CEDAR CITY — A 7-foot-2 bronze statue of Fred Adams stands in Cedar City. It shows Adams’ arms outstretched, welcoming people to a festival that transformed a tiny Utah town into a major arts destination.
The Utah Shakespeare Festival founder died Thursday morning at the age of 89, and people have started bringing flowers to that statue, paying their respects to the man who added so much to Utah’s arts community.
A pioneer in Utah’s arts scene, Adams founded the festival in 1961 with his late wife, Barbara Gaddie Adams. A big inspiration in creating the festival — aside from boosting Cedar City’s economy and providing activities for summer tourists — was to build upon the arts legacy that Utah’s earliest pioneers left behind.
“Right from the beginning, when it was the state of Deseret, Brigham Young was promoting quality theater,” Adams previously told the Deseret News. “I think probably as important as any (reason for founding the festival) was to keep alive this passion that the early settlers had in the arts, in classical music, in classical literature and especially in the writings of William Shakespeare.”
Beginning with a budget of $1,000 and 3,000 paid admissions, Adams substantially expanded the festival’s annual budget — today it sits at $8 million — and transformed the festival into a renowned event that 100,000 people from all over attend.
The festival received the Tony Award for outstanding regional theater in 2000 and has caught the attention of publications across the country, including The New York Times, The Wall Street Journal and Los Angeles Times.
“This is saying to the nation that the USF is worthy of national attention, and we’ve worked so long for that,” Adams told the said shortly after the festival received the Tony Award.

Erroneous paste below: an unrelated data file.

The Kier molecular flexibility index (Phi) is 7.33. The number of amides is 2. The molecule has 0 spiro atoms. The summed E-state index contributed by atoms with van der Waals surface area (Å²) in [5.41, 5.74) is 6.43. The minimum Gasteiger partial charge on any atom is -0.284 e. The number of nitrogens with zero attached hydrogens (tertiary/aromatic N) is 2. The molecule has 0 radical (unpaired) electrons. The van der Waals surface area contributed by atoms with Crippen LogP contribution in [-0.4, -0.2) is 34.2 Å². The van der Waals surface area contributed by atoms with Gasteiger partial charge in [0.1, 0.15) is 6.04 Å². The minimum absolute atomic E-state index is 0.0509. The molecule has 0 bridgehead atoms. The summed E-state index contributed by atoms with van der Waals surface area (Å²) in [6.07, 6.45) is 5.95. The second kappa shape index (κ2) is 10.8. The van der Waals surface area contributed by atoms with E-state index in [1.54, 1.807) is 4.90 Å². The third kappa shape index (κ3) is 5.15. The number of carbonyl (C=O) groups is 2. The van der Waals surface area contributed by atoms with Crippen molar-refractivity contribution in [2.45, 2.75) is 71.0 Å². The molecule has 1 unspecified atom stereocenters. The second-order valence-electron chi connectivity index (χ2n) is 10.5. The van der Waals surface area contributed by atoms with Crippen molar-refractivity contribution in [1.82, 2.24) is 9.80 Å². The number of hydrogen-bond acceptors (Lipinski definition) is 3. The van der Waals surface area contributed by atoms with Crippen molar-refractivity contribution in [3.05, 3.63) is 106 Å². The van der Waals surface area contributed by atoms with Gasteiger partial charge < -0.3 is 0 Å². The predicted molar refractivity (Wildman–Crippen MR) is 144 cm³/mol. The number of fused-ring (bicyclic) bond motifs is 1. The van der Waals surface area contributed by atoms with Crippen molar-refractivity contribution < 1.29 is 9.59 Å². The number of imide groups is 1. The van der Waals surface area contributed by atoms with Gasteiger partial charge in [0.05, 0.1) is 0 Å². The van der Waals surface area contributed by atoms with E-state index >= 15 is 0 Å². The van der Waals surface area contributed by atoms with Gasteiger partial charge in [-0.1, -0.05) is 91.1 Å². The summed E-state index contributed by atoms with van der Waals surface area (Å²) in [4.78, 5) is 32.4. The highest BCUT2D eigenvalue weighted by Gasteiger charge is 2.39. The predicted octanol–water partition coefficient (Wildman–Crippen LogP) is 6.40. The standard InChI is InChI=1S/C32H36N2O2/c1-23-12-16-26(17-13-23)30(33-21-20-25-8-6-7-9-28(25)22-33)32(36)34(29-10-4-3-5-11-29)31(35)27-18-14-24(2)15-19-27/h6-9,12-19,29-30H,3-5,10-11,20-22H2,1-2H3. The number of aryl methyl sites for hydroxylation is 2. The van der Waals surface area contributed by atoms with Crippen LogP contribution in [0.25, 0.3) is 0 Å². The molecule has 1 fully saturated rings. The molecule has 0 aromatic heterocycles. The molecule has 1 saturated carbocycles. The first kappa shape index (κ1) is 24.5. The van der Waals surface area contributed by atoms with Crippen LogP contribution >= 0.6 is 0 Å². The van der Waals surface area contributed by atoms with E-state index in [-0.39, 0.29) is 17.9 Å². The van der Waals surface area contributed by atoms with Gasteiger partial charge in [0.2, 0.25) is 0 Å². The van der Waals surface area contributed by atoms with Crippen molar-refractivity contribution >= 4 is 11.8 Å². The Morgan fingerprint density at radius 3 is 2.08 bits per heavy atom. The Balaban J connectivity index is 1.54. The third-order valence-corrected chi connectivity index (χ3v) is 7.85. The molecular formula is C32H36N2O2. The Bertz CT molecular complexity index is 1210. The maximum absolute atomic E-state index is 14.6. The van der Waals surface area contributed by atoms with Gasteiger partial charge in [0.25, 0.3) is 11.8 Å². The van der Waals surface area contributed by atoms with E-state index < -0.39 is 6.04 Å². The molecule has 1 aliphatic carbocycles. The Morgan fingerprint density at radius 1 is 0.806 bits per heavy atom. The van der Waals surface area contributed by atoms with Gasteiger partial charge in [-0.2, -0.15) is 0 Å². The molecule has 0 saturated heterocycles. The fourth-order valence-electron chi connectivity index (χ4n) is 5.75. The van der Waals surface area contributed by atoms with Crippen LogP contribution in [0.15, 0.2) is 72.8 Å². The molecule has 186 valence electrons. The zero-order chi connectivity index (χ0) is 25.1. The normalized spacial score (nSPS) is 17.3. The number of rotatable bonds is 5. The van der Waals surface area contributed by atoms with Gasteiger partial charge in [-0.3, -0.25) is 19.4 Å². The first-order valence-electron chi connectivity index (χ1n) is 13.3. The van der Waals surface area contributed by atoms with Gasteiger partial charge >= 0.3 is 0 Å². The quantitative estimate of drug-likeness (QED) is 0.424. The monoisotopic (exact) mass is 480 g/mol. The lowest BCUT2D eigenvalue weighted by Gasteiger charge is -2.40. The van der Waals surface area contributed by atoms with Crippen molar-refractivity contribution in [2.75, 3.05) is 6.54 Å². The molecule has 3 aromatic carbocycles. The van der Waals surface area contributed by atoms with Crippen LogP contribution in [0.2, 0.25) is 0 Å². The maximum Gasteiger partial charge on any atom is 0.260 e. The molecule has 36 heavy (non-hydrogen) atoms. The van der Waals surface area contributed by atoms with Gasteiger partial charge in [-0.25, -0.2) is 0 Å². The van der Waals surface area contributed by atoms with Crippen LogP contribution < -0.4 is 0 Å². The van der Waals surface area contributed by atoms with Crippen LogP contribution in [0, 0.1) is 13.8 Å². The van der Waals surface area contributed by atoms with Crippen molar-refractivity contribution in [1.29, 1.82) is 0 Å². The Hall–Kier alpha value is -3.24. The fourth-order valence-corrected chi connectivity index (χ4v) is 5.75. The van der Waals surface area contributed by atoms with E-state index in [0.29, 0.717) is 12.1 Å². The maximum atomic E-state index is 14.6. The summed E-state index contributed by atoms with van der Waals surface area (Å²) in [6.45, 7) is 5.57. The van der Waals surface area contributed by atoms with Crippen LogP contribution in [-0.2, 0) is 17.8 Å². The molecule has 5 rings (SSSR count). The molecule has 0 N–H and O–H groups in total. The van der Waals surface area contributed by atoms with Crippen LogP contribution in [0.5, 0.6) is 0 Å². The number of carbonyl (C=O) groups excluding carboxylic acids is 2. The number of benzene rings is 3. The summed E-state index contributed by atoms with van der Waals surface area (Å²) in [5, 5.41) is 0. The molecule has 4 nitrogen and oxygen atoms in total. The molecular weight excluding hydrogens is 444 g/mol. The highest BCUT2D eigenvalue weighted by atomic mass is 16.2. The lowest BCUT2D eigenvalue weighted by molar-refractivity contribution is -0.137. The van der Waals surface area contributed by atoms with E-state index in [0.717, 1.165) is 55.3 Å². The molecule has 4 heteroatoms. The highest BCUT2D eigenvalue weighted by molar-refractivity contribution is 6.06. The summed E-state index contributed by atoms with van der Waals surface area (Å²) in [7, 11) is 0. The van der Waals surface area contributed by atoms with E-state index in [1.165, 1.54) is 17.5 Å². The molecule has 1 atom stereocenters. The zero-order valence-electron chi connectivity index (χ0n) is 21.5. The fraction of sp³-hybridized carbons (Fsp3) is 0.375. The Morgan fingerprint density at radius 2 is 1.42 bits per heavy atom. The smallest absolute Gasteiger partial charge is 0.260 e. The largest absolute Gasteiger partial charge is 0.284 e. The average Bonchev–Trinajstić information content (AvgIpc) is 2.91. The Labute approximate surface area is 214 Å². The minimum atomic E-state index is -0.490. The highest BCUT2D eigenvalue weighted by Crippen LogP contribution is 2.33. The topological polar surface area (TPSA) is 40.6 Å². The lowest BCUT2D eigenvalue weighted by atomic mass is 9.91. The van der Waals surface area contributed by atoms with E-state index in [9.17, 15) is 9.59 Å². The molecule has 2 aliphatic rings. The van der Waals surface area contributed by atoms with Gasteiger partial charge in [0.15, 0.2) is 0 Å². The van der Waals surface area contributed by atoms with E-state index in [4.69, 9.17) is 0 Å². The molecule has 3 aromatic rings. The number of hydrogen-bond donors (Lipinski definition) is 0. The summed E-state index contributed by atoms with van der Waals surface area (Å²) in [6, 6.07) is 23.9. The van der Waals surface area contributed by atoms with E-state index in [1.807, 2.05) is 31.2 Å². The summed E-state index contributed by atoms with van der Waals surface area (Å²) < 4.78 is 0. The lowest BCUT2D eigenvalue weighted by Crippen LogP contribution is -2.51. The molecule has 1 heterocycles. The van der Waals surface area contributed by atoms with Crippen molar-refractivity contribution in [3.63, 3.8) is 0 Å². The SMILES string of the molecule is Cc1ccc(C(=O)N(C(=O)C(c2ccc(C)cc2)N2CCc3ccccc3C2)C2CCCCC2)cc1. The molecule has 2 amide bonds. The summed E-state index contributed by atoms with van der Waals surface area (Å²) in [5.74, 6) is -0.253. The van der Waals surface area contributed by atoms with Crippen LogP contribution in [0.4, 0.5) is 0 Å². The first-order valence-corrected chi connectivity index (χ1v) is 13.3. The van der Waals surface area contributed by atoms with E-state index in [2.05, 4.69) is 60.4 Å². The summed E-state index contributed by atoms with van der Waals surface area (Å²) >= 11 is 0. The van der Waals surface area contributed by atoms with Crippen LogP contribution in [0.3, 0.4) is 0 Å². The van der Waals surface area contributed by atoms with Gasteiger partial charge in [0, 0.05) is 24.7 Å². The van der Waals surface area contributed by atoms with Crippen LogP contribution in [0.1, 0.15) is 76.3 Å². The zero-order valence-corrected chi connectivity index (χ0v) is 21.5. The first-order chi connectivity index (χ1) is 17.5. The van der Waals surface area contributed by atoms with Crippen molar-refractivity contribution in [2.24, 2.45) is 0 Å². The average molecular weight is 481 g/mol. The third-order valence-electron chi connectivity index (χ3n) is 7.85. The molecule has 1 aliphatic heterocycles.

But the festival’s many successes aren’t the first thing that comes to mind when artistic director Brian Vaughn thinks of Adams.
“All of his achievements, as far as his theater accomplishments and the impact he’s made on the arts in Utah, they pale in comparison to his generosity and spirit as a human being,” Vaughn told the Deseret News Thursday. “I think that’s why he was so successful as a leader in the arts because he understood humanity, and it was evident in how he lived his life, which was with love and kindness and an open, welcoming spirit.”
Vaughn was a student of Adams at Southern Utah University (Adams taught at the school from 1959 to 1997). It didn’t take long for Vaughn to learn that Adams had a “wild wardrobe,” but from his teacher he also learned the importance of being creative and expressing individuality.
“He was full of life and exuberant. Much like he ran his seminars for the Shakespeare Festival, he ran his classroom the same way, which was sometimes full of what I call ‘Fred facts’ in that you never knew if it was true or false,” Vaughn said with a laugh. “But he was a showman … always supportive, always brought out the best in you.”